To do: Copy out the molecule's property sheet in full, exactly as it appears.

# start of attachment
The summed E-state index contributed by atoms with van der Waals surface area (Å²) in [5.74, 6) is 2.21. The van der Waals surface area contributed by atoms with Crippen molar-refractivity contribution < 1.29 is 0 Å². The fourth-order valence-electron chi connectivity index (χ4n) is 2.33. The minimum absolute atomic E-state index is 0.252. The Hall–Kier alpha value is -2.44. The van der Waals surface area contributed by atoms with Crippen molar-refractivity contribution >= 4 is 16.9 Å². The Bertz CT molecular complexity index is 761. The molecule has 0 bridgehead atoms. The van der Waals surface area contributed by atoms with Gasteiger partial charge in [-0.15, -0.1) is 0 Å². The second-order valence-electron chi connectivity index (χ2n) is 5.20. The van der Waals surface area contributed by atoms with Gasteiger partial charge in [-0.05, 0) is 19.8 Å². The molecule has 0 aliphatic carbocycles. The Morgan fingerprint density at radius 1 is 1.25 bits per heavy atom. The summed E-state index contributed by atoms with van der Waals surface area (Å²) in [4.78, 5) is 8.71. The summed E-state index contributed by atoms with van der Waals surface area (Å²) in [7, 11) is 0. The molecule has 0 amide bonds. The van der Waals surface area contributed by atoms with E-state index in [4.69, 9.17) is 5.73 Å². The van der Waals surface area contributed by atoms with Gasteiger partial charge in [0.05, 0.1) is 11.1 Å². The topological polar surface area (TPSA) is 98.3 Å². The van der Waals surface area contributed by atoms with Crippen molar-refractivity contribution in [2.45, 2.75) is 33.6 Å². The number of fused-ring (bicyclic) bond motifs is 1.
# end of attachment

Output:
The summed E-state index contributed by atoms with van der Waals surface area (Å²) in [5.74, 6) is 2.21. The van der Waals surface area contributed by atoms with Crippen molar-refractivity contribution < 1.29 is 0 Å². The fourth-order valence-electron chi connectivity index (χ4n) is 2.33. The minimum absolute atomic E-state index is 0.252. The Hall–Kier alpha value is -2.44. The van der Waals surface area contributed by atoms with Crippen molar-refractivity contribution >= 4 is 16.9 Å². The Bertz CT molecular complexity index is 761. The molecule has 0 bridgehead atoms. The van der Waals surface area contributed by atoms with Gasteiger partial charge in [-0.15, -0.1) is 0 Å². The second-order valence-electron chi connectivity index (χ2n) is 5.20. The van der Waals surface area contributed by atoms with Gasteiger partial charge in [-0.05, 0) is 19.8 Å². The molecule has 0 aliphatic carbocycles. The Morgan fingerprint density at radius 1 is 1.25 bits per heavy atom. The summed E-state index contributed by atoms with van der Waals surface area (Å²) in [4.78, 5) is 8.71. The summed E-state index contributed by atoms with van der Waals surface area (Å²) in [7, 11) is 0. The molecule has 0 amide bonds. The van der Waals surface area contributed by atoms with E-state index in [4.69, 9.17) is 5.73 Å². The van der Waals surface area contributed by atoms with Gasteiger partial charge in [0.05, 0.1) is 11.1 Å². The topological polar surface area (TPSA) is 98.3 Å². The van der Waals surface area contributed by atoms with Crippen molar-refractivity contribution in [2.45, 2.75) is 33.6 Å². The number of fused-ring (bicyclic) bond motifs is 1.